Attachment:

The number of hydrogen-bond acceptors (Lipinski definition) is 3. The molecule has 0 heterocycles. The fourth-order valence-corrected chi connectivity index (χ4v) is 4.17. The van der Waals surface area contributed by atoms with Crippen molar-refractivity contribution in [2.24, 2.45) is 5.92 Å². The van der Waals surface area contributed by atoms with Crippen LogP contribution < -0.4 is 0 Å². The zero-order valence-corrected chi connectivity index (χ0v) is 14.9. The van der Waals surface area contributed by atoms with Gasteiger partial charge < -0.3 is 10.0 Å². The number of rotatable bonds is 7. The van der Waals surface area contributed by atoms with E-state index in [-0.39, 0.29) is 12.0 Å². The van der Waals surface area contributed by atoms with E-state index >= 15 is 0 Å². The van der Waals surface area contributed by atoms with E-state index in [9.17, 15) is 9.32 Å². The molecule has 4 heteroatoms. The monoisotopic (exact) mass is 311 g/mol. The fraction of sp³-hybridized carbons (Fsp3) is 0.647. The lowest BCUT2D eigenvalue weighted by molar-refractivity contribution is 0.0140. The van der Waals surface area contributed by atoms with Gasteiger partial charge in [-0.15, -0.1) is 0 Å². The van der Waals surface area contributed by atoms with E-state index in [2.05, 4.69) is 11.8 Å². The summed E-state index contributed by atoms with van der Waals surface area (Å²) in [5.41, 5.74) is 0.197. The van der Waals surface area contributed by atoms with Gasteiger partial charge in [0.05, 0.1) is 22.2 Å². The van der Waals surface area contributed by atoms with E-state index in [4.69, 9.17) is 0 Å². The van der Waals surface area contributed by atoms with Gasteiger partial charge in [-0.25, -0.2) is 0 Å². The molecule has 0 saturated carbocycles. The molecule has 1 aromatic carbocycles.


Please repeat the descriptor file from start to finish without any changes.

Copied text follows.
The number of hydrogen-bond acceptors (Lipinski definition) is 3. The molecule has 0 heterocycles. The fourth-order valence-corrected chi connectivity index (χ4v) is 4.17. The van der Waals surface area contributed by atoms with Crippen molar-refractivity contribution in [2.24, 2.45) is 5.92 Å². The van der Waals surface area contributed by atoms with Crippen LogP contribution < -0.4 is 0 Å². The zero-order valence-corrected chi connectivity index (χ0v) is 14.9. The van der Waals surface area contributed by atoms with Gasteiger partial charge < -0.3 is 10.0 Å². The number of rotatable bonds is 7. The van der Waals surface area contributed by atoms with E-state index in [-0.39, 0.29) is 12.0 Å². The van der Waals surface area contributed by atoms with E-state index >= 15 is 0 Å². The van der Waals surface area contributed by atoms with E-state index in [9.17, 15) is 9.32 Å². The molecule has 4 heteroatoms. The monoisotopic (exact) mass is 311 g/mol. The fraction of sp³-hybridized carbons (Fsp3) is 0.647. The lowest BCUT2D eigenvalue weighted by molar-refractivity contribution is 0.0140. The van der Waals surface area contributed by atoms with Gasteiger partial charge in [-0.15, -0.1) is 0 Å². The van der Waals surface area contributed by atoms with E-state index in [2.05, 4.69) is 11.8 Å². The summed E-state index contributed by atoms with van der Waals surface area (Å²) in [5.41, 5.74) is 0.197. The van der Waals surface area contributed by atoms with Gasteiger partial charge in [0.05, 0.1) is 22.2 Å². The van der Waals surface area contributed by atoms with E-state index in [4.69, 9.17) is 0 Å². The van der Waals surface area contributed by atoms with Gasteiger partial charge in [-0.25, -0.2) is 0 Å². The molecule has 0 saturated carbocycles. The molecule has 1 aromatic carbocycles.